By Samson Yuchi Mai
The global economic outlook for the near future does not look bright and the outlook for Germany is not much different. The Deutsche Welle reported that more German businesses are reporting “not so good” expectations in future economic climate and the numbers back it up. Reuters states, “Germany’s composite PMI [Purchasing Manger’s Index, a measure of manufacturing activity] fell to 47.0, chalking up its lowest reading since June 2009 when the euro zone was in the middle of the worst recession since World War Two.” According to MarketWatch, Germany grew by 0.3% in the second quarter of 2012. These figures fail to foster confidence in Germany’s current approach to economic policy making.
Considering the dreary economic climate compounded by the Eurozone crisis and the crippling liabilities in its domestic budget, the German economic model, or, Modell Deutschland, is facing pressures to adapt. The majority coalition of the Christian Democrats (CDU), Christian Social Union (CSU) and Social Democrats (SPD) are committed to a social market economy. Their concept of a mixed economy will remain the same, but there will be tweaks here and there in order to balance the state books. Certain areas and issues need to be highlighted and remedied given their macroeconomic implications.
The most imminent threat to sustaining economic growth is increased immigration. To make immigration more politically attractive for resisting political factions, immigration must incorporate some form of cultural assimilation. Meaning, there should be additional courses on German language, culture, and values. This will alleviate some people’s fears of Germany society changing into something totally different and unwanted. A UN Report in 2000 found that Germany would require annual net migration of 3.5 million people to maintain population and to replenish labor force at sustainable levels comparable to those seen in 1995. Germany may need even more immigration to sustain annual GDP growth rate of 3-4% to remain economically competitive. To target those immigrants who would make Germany more economically competitive in a post-industrial economy, immigration policy has to attract high skill workers and those who are looking for returns on investments. Germany can adopt something like the Canadian system in which immigrants are allowed in if they obtain a certain number of points which is skewed toward more education attainment, more years employed and certain fields of expertise.
Another important structural obstacle that needs to overcome is the disparity of economic performance between the West and the East. The federal government should continue its efforts to close the productivity gap using investments projects focusing on infrastructure. According to a study conducted by Dr. Joachim Ragnitz, to overcome the deficits in human capital, policies have to be implemented to counter outflow migration due to lower educational returns. There needs to be additional focus on higher education and workforce placement afterwards. To attract more businesses to the East, selective incentives like lower taxes have to be instituted. Greater economic performance is hindered when half of the country is not as productive. Parity must be a priority for the federal government.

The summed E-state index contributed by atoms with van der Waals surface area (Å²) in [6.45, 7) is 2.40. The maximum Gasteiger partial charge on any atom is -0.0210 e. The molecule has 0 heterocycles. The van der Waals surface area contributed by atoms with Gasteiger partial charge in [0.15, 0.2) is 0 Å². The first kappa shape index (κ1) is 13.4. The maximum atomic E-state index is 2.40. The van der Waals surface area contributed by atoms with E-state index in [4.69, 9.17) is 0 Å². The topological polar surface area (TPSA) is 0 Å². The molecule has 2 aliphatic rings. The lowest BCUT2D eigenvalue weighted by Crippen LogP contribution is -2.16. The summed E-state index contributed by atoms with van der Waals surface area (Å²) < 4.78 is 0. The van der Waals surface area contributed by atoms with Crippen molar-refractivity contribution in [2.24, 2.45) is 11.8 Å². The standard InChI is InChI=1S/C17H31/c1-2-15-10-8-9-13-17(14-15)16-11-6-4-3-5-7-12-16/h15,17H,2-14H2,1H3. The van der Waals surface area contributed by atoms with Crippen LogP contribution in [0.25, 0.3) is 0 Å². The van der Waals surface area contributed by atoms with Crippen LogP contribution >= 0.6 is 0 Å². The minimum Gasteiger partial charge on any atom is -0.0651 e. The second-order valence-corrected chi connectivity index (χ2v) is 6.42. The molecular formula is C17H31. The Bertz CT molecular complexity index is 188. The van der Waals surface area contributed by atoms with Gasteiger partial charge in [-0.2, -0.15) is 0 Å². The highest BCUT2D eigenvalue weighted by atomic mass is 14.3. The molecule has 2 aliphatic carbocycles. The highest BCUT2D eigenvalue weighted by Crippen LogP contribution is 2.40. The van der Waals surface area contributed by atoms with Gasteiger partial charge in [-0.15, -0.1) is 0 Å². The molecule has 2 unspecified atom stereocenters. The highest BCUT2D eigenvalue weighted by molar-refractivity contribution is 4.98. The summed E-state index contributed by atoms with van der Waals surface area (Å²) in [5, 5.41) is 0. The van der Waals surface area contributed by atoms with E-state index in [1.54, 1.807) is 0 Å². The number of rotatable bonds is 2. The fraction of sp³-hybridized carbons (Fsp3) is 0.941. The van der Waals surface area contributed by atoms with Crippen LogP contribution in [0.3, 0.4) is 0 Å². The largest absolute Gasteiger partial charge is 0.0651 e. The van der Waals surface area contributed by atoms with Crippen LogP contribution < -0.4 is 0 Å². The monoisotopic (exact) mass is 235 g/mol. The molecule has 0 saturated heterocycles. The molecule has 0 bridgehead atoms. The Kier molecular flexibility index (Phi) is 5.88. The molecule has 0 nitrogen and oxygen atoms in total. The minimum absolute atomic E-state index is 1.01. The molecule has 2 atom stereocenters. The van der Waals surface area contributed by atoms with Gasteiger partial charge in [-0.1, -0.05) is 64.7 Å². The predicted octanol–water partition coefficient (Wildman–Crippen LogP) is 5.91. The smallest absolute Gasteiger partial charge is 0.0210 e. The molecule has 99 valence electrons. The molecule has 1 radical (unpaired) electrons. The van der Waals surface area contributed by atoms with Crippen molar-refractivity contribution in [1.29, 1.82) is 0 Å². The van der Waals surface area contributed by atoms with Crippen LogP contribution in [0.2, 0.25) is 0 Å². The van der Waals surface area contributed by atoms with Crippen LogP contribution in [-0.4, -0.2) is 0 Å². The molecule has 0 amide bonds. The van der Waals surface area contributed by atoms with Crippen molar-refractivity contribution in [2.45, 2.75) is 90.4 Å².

One particular aspect of the Rhineland model that has to change is the rigid labor structure. The Termination Protection Act passed in 2004 protects employees from unilateral and arbitrary dismissals. Employers have to go through a long and rigorous process to prove that the worker is an economic liability which potentially takes years. This discourages firms from hiring new workers which factors in the persistent high unemployment rate of 7-10% over the last 10 years. This legislation needs amendments that would decrease the amount of time and red tape to let a person go. This would allow businesses to hire new workers and motivate those working to be more productive.
While Germany has undergone a serious economic slowdown, viable solutions are not out of reach. Immigration reform that is directed toward high-skilled workers will bolster innovation. If this is coupled with revision in tax and hiring policy, the East has a chance at reaching economic parity in the long run by encouraging investment. With an equally powerful East and West, Germany can restore itself as the regional economic hegemony it is capable of being.
Photo by World Economic Forum